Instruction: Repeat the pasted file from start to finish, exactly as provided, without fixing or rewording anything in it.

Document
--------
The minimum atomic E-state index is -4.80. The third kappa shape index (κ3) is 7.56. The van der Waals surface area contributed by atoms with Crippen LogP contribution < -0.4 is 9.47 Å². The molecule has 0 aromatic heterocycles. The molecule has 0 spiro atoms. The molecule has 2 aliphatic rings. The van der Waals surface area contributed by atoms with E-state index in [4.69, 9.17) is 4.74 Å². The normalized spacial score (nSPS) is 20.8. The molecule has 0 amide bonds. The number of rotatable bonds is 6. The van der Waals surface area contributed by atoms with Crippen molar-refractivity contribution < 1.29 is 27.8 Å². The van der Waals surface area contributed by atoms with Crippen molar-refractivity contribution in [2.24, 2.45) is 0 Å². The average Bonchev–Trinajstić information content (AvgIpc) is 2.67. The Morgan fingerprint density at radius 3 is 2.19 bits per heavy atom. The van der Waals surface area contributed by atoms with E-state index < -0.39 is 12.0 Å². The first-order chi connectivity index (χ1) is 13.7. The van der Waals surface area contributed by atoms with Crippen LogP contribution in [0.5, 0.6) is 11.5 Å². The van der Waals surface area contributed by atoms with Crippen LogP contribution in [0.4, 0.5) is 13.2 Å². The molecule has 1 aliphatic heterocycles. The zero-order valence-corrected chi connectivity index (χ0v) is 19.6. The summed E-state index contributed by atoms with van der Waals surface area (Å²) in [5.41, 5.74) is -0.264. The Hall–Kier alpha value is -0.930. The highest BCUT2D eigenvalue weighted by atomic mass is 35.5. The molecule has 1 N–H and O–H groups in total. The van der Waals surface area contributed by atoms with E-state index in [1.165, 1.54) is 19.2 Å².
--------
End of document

The minimum atomic E-state index is -4.80. The third kappa shape index (κ3) is 7.56. The van der Waals surface area contributed by atoms with Crippen LogP contribution < -0.4 is 9.47 Å². The molecule has 0 aromatic heterocycles. The molecule has 0 spiro atoms. The molecule has 2 aliphatic rings. The van der Waals surface area contributed by atoms with E-state index in [4.69, 9.17) is 4.74 Å². The normalized spacial score (nSPS) is 20.8. The molecule has 0 amide bonds. The number of rotatable bonds is 6. The van der Waals surface area contributed by atoms with Crippen molar-refractivity contribution < 1.29 is 27.8 Å². The van der Waals surface area contributed by atoms with Crippen molar-refractivity contribution in [2.24, 2.45) is 0 Å². The average Bonchev–Trinajstić information content (AvgIpc) is 2.67. The Morgan fingerprint density at radius 3 is 2.19 bits per heavy atom. The van der Waals surface area contributed by atoms with E-state index < -0.39 is 12.0 Å². The first-order chi connectivity index (χ1) is 13.7. The van der Waals surface area contributed by atoms with Crippen LogP contribution in [0.5, 0.6) is 11.5 Å². The van der Waals surface area contributed by atoms with Crippen LogP contribution in [0.4, 0.5) is 13.2 Å². The molecule has 1 aliphatic heterocycles. The zero-order valence-corrected chi connectivity index (χ0v) is 19.6. The summed E-state index contributed by atoms with van der Waals surface area (Å²) in [5.41, 5.74) is -0.264. The Hall–Kier alpha value is -0.930. The highest BCUT2D eigenvalue weighted by atomic mass is 35.5. The molecule has 1 N–H and O–H groups in total. The van der Waals surface area contributed by atoms with E-state index in [1.165, 1.54) is 19.2 Å².